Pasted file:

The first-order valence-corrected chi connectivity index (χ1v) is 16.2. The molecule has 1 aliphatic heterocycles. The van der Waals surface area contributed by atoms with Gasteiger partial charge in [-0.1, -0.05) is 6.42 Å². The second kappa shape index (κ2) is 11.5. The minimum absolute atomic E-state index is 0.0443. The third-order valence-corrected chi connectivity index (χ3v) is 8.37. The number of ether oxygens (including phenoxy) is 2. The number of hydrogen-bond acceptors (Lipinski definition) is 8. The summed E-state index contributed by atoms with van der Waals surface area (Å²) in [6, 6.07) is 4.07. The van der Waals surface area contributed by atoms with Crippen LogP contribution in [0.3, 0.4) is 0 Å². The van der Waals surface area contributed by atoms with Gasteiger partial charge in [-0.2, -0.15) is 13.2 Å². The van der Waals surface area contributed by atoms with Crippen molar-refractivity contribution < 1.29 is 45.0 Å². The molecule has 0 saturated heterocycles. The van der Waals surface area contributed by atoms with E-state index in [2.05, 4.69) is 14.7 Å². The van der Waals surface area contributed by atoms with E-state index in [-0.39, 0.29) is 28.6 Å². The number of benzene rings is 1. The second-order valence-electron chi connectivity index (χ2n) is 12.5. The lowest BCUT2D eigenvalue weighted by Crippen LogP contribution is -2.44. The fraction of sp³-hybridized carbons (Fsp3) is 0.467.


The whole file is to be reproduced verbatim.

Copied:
The first-order valence-corrected chi connectivity index (χ1v) is 16.2. The molecule has 1 aliphatic heterocycles. The van der Waals surface area contributed by atoms with Gasteiger partial charge in [-0.1, -0.05) is 6.42 Å². The second kappa shape index (κ2) is 11.5. The minimum absolute atomic E-state index is 0.0443. The third-order valence-corrected chi connectivity index (χ3v) is 8.37. The number of ether oxygens (including phenoxy) is 2. The number of hydrogen-bond acceptors (Lipinski definition) is 8. The summed E-state index contributed by atoms with van der Waals surface area (Å²) in [6, 6.07) is 4.07. The van der Waals surface area contributed by atoms with Crippen LogP contribution in [0.3, 0.4) is 0 Å². The van der Waals surface area contributed by atoms with Gasteiger partial charge in [-0.2, -0.15) is 13.2 Å². The van der Waals surface area contributed by atoms with Crippen molar-refractivity contribution < 1.29 is 45.0 Å². The molecule has 0 saturated heterocycles. The van der Waals surface area contributed by atoms with E-state index in [2.05, 4.69) is 14.7 Å². The van der Waals surface area contributed by atoms with E-state index in [-0.39, 0.29) is 28.6 Å². The number of benzene rings is 1. The second-order valence-electron chi connectivity index (χ2n) is 12.5. The lowest BCUT2D eigenvalue weighted by Crippen LogP contribution is -2.44. The fraction of sp³-hybridized carbons (Fsp3) is 0.467.